Each novel follows a rhythm. It’s in the fabric of the sentences, sewn into the pauses between scenes, woven into the rhythms of the plot. Tied together, these threads create the rhythm – or speed – of a novel.
In a psychological thriller, the death count doesn’t have to be high. We don’t necessarily need gruesome crimes or high-speed chases to keep readers’ hearts racing. Rhythm, first and foremost, comes from character. If readers care about our characters, then they put themselves in their shoes, taking this wild ride not only with them, but as their.
After a decade of creating psychological thrillers, here are seven things I’ve learned about creating a sense of rhythm and propulsion in a novel.
The ticking time bomb
I like the challenge of analyzing my scenes, of asking, How can I raise the auction? What does the character want here? How are they going to get it? What can I put in their way? How can I push further by adding more conflict? A simple and straightforward solution to adding rhythm to a scene is to introduce a time limit. The ticking time bomb; the train leaving the station; the last call at the boarding gate. Credible time pressure can turn a simple conversation or action into a thrilling interaction.
Move the lens
I admire those subtle little moments in a novel that send a shiver down your spine, the tingling of the hairs on the back of your neck. It can be a simple description note. A pause in a moment that makes the reader reevaluate what they thought they knew. A look between two characters that we had assumed to be strangers. This lens shift draws readers’ attention to a specific detail, shining a light so they can see something illuminated in a whole new way. This zoom in can deliberately slow the pace to great dramatic effect.
Have you heard the writer’s adage: Get in late, get out early? Great thriller writers know that omitting unnecessary descriptions and starting scenes late – at a point of interest or action – is a clever way to create rhythm. I grab a highlighter for the openings and endings of my scenes, asking, Can I start the scene later? Can I go out earlier? I’m looking for a closing line that leaves the reader at a plot point or raises a new question that needs to be answered. Often the perfect place to end the scene is in its penultimate paragraph.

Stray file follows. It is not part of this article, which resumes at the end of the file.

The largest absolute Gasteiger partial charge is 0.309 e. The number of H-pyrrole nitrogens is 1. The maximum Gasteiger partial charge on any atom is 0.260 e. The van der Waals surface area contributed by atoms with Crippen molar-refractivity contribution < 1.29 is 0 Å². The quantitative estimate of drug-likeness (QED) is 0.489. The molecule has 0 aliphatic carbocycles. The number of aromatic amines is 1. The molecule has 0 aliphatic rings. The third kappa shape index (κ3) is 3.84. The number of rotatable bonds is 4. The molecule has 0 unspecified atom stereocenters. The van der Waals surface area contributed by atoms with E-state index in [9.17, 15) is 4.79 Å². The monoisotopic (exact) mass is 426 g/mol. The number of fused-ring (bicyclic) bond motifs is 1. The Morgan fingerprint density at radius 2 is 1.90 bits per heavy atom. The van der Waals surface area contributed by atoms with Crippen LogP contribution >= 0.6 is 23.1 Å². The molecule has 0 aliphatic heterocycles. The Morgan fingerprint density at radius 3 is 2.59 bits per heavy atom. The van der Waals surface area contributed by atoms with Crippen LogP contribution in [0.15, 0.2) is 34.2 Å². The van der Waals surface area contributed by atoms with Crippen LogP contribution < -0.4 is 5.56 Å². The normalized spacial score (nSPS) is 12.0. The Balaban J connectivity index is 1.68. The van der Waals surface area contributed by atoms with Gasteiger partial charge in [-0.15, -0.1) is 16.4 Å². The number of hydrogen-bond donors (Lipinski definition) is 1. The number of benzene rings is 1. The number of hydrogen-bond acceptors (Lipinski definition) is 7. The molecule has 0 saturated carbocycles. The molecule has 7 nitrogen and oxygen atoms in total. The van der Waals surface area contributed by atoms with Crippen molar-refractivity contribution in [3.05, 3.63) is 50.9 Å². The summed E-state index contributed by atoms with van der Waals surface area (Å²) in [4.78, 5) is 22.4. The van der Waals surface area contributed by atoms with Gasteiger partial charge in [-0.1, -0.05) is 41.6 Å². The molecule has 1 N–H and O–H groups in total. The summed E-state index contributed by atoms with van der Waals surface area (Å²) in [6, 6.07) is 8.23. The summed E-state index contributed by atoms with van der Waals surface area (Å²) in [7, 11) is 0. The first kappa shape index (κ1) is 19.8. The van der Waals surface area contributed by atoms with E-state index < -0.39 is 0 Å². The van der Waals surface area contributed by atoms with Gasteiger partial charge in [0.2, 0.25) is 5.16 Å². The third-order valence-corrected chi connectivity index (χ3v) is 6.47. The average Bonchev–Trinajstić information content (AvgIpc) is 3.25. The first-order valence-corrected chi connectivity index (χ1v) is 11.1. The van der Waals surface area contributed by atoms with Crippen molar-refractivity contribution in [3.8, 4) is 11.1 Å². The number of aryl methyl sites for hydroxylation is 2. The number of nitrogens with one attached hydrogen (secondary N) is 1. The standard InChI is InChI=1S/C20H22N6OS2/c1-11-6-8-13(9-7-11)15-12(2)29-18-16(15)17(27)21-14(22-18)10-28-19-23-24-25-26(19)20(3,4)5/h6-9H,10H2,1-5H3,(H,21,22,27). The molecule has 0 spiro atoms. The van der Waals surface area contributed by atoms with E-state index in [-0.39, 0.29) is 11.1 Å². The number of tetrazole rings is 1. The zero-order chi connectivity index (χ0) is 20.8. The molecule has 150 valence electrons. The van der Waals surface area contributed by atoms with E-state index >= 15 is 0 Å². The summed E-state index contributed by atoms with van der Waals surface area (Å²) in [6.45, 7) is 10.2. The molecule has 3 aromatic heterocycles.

Sentence, paragraph and chapter length
When we’re involved in an argument, a fight, or a high-stress situation, our natural tendency is to speak in short sentences. It can be helpful to reflect this brevity when writing dramatic scenes, as short sentences allow readers to skim words and skim paragraphs.
Short chapters have the same effect – and feel like you’re turning the pages quickly. Keeping them short and punchy provides a propulsive playback experience, like a good piece of music with the perfectly placed breaks between beats.
In a psychological thriller, we can expect the pacing to explode, propelling us on an ever upward trajectory of thrills and spills, but there’s great power in the pause. We need the rise and fall of tension. After a big hunt, we crave those quieter scenes to catch our breath, process the action. Let the drama settle in and allow the reader to feel comfortable again – before sticking it with the next reveal or twist.
Reheat Slow Burn
Fast is not the only speed. There’s value in a slow burn – that gradual, delicious build of characterization and care, the simmering tensions that heat up to an inferno. In my latest novel, One of the girls, six women rent a secluded clifftop villa in Greece and enjoy a perfect bachelor’s weekend – until a body is found on the rocks below. There are six characters to introduce, to care for, to build a relationship with. I wanted to give readers time to get to know each of them – but I also wanted to point out that the heat is rising. To do this, I played with structure, introducing short, fast-paced interludes, adding new clues to the story, and creating the sense of danger ahead.
In Stephen King’s fantasy book On writing, he talks about applying the ten percent rule. An editor once wrote of Stephen’s fiction: “Not bad, but PUFFY”. You need to revise the length. Formula: second draft = first draft – 10%. Good luck.’ Stephen taped this advice on the wall next to his typewriter and said, “Good things started happening to me soon after.” When you know there’s a distinct rhythm shift, first look at your delete key and think: ten percent.